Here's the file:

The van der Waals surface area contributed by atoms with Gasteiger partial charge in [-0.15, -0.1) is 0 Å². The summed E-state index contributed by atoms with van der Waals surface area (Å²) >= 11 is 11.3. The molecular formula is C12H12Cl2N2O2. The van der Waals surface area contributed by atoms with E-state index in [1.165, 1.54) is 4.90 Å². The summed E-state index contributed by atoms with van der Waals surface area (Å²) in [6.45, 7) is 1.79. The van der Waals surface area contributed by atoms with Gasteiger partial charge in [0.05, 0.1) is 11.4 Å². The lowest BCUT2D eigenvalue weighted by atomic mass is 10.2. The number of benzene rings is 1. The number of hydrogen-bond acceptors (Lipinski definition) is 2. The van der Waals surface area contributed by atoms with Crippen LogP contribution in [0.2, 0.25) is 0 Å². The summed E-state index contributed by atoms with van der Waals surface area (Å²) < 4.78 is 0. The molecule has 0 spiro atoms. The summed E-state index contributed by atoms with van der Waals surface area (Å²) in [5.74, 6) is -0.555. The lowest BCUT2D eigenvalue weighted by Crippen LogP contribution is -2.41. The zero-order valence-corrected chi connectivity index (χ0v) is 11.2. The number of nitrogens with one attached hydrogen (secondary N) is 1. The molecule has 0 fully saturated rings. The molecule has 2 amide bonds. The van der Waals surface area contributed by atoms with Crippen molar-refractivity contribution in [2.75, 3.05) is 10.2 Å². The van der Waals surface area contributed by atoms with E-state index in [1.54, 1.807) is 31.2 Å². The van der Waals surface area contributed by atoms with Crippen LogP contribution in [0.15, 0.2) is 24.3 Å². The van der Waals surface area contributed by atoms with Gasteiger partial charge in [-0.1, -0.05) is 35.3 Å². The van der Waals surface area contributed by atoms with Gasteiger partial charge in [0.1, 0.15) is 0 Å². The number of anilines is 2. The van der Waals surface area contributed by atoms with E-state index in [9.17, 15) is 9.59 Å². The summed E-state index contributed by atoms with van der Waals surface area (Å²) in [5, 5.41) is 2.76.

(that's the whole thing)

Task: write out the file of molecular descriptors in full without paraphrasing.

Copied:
The van der Waals surface area contributed by atoms with Gasteiger partial charge in [-0.15, -0.1) is 0 Å². The summed E-state index contributed by atoms with van der Waals surface area (Å²) >= 11 is 11.3. The molecular formula is C12H12Cl2N2O2. The van der Waals surface area contributed by atoms with E-state index in [1.165, 1.54) is 4.90 Å². The summed E-state index contributed by atoms with van der Waals surface area (Å²) in [6.45, 7) is 1.79. The van der Waals surface area contributed by atoms with Gasteiger partial charge in [0.05, 0.1) is 11.4 Å². The lowest BCUT2D eigenvalue weighted by atomic mass is 10.2. The number of benzene rings is 1. The number of hydrogen-bond acceptors (Lipinski definition) is 2. The van der Waals surface area contributed by atoms with Crippen LogP contribution in [0.2, 0.25) is 0 Å². The summed E-state index contributed by atoms with van der Waals surface area (Å²) < 4.78 is 0. The molecule has 0 spiro atoms. The summed E-state index contributed by atoms with van der Waals surface area (Å²) in [5.74, 6) is -0.555. The lowest BCUT2D eigenvalue weighted by Crippen LogP contribution is -2.41. The zero-order valence-corrected chi connectivity index (χ0v) is 11.2. The number of nitrogens with one attached hydrogen (secondary N) is 1. The molecule has 0 fully saturated rings. The molecule has 2 amide bonds. The van der Waals surface area contributed by atoms with Crippen molar-refractivity contribution in [2.75, 3.05) is 10.2 Å². The van der Waals surface area contributed by atoms with E-state index in [1.54, 1.807) is 31.2 Å². The van der Waals surface area contributed by atoms with Crippen LogP contribution in [0.15, 0.2) is 24.3 Å². The van der Waals surface area contributed by atoms with Gasteiger partial charge in [-0.1, -0.05) is 35.3 Å². The van der Waals surface area contributed by atoms with Gasteiger partial charge in [0.1, 0.15) is 0 Å². The number of anilines is 2. The van der Waals surface area contributed by atoms with E-state index in [9.17, 15) is 9.59 Å². The summed E-state index contributed by atoms with van der Waals surface area (Å²) in [5, 5.41) is 2.76.